December 24, 2015 / 7:49 AM / 3 years ago

U.S. air strikes hit targets in embattled Afghan district

LASHKAR GAH, Afghanistan (Reuters) - U.S. aircraft carried out two attacks in Sangin, the district in southern Afghanistan overrun by Taliban insurgents this week, officials said on Thursday.

An Afghan National Army (ANA) soldier speaks on a radio at an outpost in Helmand province, December 20, 2015. REUTERS/Abdul Malik

The fierce fighting in Helmand, a traditional Taliban stronghold and one of the world’s main centers of opium production, has piled pressure on President Ashraf Ghani, already on the defensive as security worsens across the country.

The Taliban, who already control almost all of Sangin district, said on Wednesday that they had captured police and administrative buildings in the district center, where small groups of police had been holding out.

However government officials have denied the claim and said they have pushed back Taliban insurgents seeking to re-establish their hard-line Islamist regime after being toppled by U.S.-led military intervention in 2001.

General Abdul Wodud, a senior army commander, said a joint Afghan and NATO operation backed by air support had driven the Taliban back from central areas, killing 60 Taliban fighters and wounding 40.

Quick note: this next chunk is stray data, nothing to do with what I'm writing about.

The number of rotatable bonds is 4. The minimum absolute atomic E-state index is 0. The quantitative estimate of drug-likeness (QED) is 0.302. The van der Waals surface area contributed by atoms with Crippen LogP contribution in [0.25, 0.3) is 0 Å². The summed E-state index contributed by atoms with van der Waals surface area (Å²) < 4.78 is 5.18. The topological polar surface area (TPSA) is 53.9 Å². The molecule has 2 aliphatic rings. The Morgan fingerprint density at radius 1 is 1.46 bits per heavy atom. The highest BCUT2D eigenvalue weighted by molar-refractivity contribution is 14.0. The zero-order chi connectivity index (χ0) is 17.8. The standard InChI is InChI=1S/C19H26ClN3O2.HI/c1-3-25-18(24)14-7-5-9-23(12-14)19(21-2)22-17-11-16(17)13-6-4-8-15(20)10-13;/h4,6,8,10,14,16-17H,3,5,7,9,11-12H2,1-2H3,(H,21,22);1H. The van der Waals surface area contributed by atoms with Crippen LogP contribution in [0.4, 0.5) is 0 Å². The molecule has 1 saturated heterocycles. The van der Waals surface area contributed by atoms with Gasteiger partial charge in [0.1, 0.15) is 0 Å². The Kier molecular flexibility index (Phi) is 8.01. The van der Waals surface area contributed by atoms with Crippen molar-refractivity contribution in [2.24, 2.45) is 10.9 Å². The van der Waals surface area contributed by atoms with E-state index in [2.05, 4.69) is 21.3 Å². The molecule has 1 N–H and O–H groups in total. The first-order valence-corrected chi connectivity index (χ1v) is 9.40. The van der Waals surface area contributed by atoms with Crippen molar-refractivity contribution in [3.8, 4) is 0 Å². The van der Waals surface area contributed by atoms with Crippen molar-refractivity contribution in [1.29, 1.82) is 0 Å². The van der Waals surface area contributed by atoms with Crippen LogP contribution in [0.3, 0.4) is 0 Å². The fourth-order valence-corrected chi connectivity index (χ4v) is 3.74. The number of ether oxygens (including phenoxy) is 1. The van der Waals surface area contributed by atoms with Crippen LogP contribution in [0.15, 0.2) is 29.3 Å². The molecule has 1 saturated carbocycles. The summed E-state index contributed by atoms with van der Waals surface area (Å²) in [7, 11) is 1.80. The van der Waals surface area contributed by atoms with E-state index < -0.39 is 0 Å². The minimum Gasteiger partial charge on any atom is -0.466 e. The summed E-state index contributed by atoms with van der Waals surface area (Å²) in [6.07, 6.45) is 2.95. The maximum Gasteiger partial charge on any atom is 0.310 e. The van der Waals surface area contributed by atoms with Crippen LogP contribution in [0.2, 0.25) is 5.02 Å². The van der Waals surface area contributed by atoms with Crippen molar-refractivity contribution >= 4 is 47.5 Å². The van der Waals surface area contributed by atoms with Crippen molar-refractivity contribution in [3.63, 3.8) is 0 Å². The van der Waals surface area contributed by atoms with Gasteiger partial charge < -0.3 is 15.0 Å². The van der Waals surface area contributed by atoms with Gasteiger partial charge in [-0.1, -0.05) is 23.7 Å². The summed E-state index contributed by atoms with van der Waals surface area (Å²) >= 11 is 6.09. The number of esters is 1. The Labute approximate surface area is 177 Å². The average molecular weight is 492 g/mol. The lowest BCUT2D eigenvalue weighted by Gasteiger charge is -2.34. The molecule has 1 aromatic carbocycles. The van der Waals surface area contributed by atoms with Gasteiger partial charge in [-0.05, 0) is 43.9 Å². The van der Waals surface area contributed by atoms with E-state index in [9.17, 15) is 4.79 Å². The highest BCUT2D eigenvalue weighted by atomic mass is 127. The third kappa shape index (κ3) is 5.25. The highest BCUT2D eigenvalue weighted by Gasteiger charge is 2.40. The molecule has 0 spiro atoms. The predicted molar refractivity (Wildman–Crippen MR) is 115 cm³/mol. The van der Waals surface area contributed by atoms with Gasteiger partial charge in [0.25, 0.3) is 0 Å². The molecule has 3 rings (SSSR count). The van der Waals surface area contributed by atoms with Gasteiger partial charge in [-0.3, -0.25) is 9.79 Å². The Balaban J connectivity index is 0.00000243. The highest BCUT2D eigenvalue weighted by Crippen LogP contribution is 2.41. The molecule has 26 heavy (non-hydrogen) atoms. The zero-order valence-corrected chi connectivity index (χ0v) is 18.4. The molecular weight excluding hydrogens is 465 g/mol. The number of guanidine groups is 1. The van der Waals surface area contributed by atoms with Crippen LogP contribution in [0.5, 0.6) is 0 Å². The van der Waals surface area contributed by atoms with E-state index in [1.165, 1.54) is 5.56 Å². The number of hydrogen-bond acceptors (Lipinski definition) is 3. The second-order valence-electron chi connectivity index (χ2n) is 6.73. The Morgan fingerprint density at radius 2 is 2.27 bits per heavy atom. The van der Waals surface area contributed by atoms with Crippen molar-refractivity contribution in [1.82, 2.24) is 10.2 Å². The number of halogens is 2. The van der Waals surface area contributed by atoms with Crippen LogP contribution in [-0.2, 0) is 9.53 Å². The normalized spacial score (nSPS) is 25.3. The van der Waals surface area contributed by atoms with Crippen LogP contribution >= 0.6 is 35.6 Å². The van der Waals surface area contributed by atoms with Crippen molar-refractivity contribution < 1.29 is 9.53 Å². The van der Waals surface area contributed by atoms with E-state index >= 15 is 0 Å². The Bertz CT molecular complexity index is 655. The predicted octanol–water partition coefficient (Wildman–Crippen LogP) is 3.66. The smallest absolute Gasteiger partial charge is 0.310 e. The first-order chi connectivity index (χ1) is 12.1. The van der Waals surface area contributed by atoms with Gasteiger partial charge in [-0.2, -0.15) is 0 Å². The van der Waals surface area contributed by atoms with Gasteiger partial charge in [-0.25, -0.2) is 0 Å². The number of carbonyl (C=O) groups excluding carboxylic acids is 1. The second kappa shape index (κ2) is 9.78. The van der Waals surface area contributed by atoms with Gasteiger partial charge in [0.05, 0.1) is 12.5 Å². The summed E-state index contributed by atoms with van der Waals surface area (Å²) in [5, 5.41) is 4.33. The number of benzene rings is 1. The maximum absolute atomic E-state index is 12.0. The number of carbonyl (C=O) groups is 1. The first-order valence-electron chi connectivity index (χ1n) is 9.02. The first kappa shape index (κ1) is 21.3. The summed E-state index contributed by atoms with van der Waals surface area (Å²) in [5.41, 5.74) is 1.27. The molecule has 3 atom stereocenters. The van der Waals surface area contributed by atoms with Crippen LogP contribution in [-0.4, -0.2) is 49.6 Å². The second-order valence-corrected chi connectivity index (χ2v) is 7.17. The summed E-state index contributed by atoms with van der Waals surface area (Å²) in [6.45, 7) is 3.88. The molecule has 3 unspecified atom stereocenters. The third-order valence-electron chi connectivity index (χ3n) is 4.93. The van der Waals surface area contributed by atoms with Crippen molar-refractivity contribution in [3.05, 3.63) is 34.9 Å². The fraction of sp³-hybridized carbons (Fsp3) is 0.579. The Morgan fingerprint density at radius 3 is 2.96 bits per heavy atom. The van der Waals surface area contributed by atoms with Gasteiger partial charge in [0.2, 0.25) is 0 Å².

The interior ministry also said that security forces had killed a senior Taliban commander it identified as Mullah Nasir.

NATO headquarters in Kabul confirmed that the air strikes had taken place but gave no details.

“U.S. forces conducted two strikes in Sangin district, Helmand Province, December 23, against threats to the force,” U.S. Army Colonel Michael Lawhorn said.

The Taliban already held three Helmand districts as well as large parts of the rest of the province outside the main centers and control strategic roads, making it hard to reinforce and resupply security force units cut off by their advance.

But the loss of Sangin, which British and U.S. forces fought for years to control, would also be a heavy blow for Western powers backing the Kabul government, now fighting alone since international forces ended combat operations last year.

Despite billions of dollars in aid and thousands of deaths among international forces, the capacity of Afghan security forces to stand alone has been called into question by the Helmand fighting as well as by earlier episodes such as the fall of Kunduz, which the Taliban captured briefly in September.

Widespread reports of mass desertions, leadership confusion and bitter complaints from the frontline about units being left for months without reinforcements or adequate supplies have underlined the problems facing Afghan commanders.

NATO military advisers have been sent to Helmand, with an extra British contingent arriving this week, but officials say they have a purely advisory role and they have not confirmed reports that special forces units are present.

The Taliban issued a statement saying that foreign forces were directly involved in the fighting in Sangin and accusing them of carrying out airstrikes on residential areas.

Reporting by Mohammad Stanekzai; Writing by James Mackenzie; Editing by Nick Macfie/Ruth Pitchford

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